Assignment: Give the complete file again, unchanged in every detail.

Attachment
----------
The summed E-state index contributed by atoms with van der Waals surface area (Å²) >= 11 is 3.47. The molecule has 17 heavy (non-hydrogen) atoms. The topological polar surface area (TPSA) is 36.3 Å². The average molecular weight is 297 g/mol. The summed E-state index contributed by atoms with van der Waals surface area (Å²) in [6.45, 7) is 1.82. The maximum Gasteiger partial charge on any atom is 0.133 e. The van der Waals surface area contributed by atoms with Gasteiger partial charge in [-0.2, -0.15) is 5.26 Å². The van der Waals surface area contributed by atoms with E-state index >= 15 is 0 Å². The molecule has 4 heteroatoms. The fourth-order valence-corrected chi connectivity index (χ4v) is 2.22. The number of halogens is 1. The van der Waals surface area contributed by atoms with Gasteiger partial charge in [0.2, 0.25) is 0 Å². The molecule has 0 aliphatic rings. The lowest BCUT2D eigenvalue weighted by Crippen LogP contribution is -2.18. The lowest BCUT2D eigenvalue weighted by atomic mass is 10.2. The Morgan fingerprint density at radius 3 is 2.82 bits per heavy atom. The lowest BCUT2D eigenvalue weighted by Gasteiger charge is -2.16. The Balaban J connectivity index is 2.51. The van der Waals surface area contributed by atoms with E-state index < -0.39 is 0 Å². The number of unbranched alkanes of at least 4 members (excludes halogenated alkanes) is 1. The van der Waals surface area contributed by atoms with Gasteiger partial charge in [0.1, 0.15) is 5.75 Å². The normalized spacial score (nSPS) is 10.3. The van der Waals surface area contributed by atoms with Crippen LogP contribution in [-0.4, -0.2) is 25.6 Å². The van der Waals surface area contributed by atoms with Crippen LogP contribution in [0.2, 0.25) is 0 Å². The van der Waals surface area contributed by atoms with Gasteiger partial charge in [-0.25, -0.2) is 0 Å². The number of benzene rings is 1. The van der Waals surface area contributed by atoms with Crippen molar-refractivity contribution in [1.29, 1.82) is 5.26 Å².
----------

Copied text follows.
The summed E-state index contributed by atoms with van der Waals surface area (Å²) >= 11 is 3.47. The molecule has 17 heavy (non-hydrogen) atoms. The topological polar surface area (TPSA) is 36.3 Å². The average molecular weight is 297 g/mol. The summed E-state index contributed by atoms with van der Waals surface area (Å²) in [6.45, 7) is 1.82. The maximum Gasteiger partial charge on any atom is 0.133 e. The van der Waals surface area contributed by atoms with Gasteiger partial charge in [-0.2, -0.15) is 5.26 Å². The van der Waals surface area contributed by atoms with E-state index >= 15 is 0 Å². The molecule has 4 heteroatoms. The fourth-order valence-corrected chi connectivity index (χ4v) is 2.22. The number of halogens is 1. The van der Waals surface area contributed by atoms with Gasteiger partial charge in [0.2, 0.25) is 0 Å². The molecule has 0 aliphatic rings. The lowest BCUT2D eigenvalue weighted by Crippen LogP contribution is -2.18. The lowest BCUT2D eigenvalue weighted by atomic mass is 10.2. The Morgan fingerprint density at radius 3 is 2.82 bits per heavy atom. The lowest BCUT2D eigenvalue weighted by Gasteiger charge is -2.16. The Balaban J connectivity index is 2.51. The van der Waals surface area contributed by atoms with E-state index < -0.39 is 0 Å². The number of unbranched alkanes of at least 4 members (excludes halogenated alkanes) is 1. The van der Waals surface area contributed by atoms with Gasteiger partial charge in [0.1, 0.15) is 5.75 Å². The normalized spacial score (nSPS) is 10.3. The van der Waals surface area contributed by atoms with Crippen LogP contribution in [-0.4, -0.2) is 25.6 Å². The van der Waals surface area contributed by atoms with Crippen LogP contribution in [0.2, 0.25) is 0 Å². The van der Waals surface area contributed by atoms with Gasteiger partial charge in [-0.25, -0.2) is 0 Å². The number of benzene rings is 1. The van der Waals surface area contributed by atoms with Crippen molar-refractivity contribution in [1.29, 1.82) is 5.26 Å².